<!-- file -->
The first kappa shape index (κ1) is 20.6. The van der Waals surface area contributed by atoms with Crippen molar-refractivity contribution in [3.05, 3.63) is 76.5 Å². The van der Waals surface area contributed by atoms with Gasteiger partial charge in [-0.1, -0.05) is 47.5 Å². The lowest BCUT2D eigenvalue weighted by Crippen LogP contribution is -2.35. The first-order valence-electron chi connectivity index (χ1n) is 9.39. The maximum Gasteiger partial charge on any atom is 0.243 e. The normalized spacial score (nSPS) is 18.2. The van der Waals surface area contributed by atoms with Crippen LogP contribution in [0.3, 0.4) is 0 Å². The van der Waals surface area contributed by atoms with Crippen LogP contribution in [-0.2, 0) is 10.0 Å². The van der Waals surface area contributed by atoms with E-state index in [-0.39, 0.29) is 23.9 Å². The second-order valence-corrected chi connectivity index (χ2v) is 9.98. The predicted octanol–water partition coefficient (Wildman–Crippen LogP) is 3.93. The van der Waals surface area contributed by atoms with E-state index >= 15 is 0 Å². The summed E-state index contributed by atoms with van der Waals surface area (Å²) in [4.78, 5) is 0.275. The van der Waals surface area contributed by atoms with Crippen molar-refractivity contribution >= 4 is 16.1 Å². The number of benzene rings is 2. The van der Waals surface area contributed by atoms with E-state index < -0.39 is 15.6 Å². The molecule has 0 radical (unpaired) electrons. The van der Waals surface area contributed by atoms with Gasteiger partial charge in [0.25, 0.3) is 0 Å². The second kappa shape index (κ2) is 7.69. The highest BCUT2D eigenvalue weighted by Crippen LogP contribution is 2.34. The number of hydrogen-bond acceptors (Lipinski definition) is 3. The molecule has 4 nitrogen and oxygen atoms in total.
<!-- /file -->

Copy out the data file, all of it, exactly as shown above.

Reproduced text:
The first kappa shape index (κ1) is 20.6. The van der Waals surface area contributed by atoms with Crippen molar-refractivity contribution in [3.05, 3.63) is 76.5 Å². The van der Waals surface area contributed by atoms with Gasteiger partial charge in [-0.1, -0.05) is 47.5 Å². The lowest BCUT2D eigenvalue weighted by Crippen LogP contribution is -2.35. The first-order valence-electron chi connectivity index (χ1n) is 9.39. The maximum Gasteiger partial charge on any atom is 0.243 e. The normalized spacial score (nSPS) is 18.2. The van der Waals surface area contributed by atoms with Crippen LogP contribution in [0.3, 0.4) is 0 Å². The van der Waals surface area contributed by atoms with Crippen LogP contribution in [-0.2, 0) is 10.0 Å². The van der Waals surface area contributed by atoms with E-state index in [-0.39, 0.29) is 23.9 Å². The second-order valence-corrected chi connectivity index (χ2v) is 9.98. The predicted octanol–water partition coefficient (Wildman–Crippen LogP) is 3.93. The van der Waals surface area contributed by atoms with E-state index >= 15 is 0 Å². The summed E-state index contributed by atoms with van der Waals surface area (Å²) in [4.78, 5) is 0.275. The van der Waals surface area contributed by atoms with Crippen molar-refractivity contribution >= 4 is 16.1 Å². The number of benzene rings is 2. The van der Waals surface area contributed by atoms with E-state index < -0.39 is 15.6 Å². The molecule has 0 radical (unpaired) electrons. The van der Waals surface area contributed by atoms with Gasteiger partial charge in [0.25, 0.3) is 0 Å². The second kappa shape index (κ2) is 7.69. The highest BCUT2D eigenvalue weighted by Crippen LogP contribution is 2.34. The number of hydrogen-bond acceptors (Lipinski definition) is 3. The molecule has 4 nitrogen and oxygen atoms in total.